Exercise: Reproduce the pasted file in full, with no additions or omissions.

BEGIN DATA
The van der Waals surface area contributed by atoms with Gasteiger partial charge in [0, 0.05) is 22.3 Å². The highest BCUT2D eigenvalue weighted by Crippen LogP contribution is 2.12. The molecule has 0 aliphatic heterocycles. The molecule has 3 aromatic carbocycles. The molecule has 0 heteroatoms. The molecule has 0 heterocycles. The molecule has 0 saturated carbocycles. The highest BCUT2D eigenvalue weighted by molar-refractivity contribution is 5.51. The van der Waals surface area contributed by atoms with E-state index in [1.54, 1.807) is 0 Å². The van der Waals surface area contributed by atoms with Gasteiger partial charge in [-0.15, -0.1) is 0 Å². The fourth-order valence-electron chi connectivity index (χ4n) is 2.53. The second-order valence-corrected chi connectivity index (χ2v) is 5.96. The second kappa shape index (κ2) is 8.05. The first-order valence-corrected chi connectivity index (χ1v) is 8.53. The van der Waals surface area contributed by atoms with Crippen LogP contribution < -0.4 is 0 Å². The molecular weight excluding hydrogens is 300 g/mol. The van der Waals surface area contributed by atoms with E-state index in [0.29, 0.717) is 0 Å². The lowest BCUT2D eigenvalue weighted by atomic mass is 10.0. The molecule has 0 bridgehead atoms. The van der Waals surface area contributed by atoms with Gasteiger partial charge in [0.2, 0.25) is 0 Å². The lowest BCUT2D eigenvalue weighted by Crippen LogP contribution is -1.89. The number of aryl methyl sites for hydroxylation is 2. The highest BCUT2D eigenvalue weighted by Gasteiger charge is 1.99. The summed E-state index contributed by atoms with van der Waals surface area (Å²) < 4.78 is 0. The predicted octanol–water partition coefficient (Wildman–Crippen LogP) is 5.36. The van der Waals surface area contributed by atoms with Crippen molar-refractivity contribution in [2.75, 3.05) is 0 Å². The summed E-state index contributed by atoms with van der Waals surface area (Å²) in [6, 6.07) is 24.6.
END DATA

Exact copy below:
The van der Waals surface area contributed by atoms with Gasteiger partial charge in [0, 0.05) is 22.3 Å². The highest BCUT2D eigenvalue weighted by Crippen LogP contribution is 2.12. The molecule has 0 aliphatic heterocycles. The molecule has 3 aromatic carbocycles. The molecule has 0 heteroatoms. The molecule has 0 heterocycles. The molecule has 0 saturated carbocycles. The highest BCUT2D eigenvalue weighted by molar-refractivity contribution is 5.51. The van der Waals surface area contributed by atoms with E-state index in [1.54, 1.807) is 0 Å². The van der Waals surface area contributed by atoms with Gasteiger partial charge in [-0.15, -0.1) is 0 Å². The fourth-order valence-electron chi connectivity index (χ4n) is 2.53. The second-order valence-corrected chi connectivity index (χ2v) is 5.96. The second kappa shape index (κ2) is 8.05. The first-order valence-corrected chi connectivity index (χ1v) is 8.53. The van der Waals surface area contributed by atoms with Crippen LogP contribution < -0.4 is 0 Å². The molecular weight excluding hydrogens is 300 g/mol. The van der Waals surface area contributed by atoms with E-state index in [0.29, 0.717) is 0 Å². The lowest BCUT2D eigenvalue weighted by atomic mass is 10.0. The molecule has 0 bridgehead atoms. The van der Waals surface area contributed by atoms with Gasteiger partial charge in [0.2, 0.25) is 0 Å². The lowest BCUT2D eigenvalue weighted by Crippen LogP contribution is -1.89. The number of aryl methyl sites for hydroxylation is 2. The highest BCUT2D eigenvalue weighted by Gasteiger charge is 1.99. The summed E-state index contributed by atoms with van der Waals surface area (Å²) < 4.78 is 0. The predicted octanol–water partition coefficient (Wildman–Crippen LogP) is 5.36. The van der Waals surface area contributed by atoms with Crippen molar-refractivity contribution in [2.75, 3.05) is 0 Å². The summed E-state index contributed by atoms with van der Waals surface area (Å²) in [6, 6.07) is 24.6.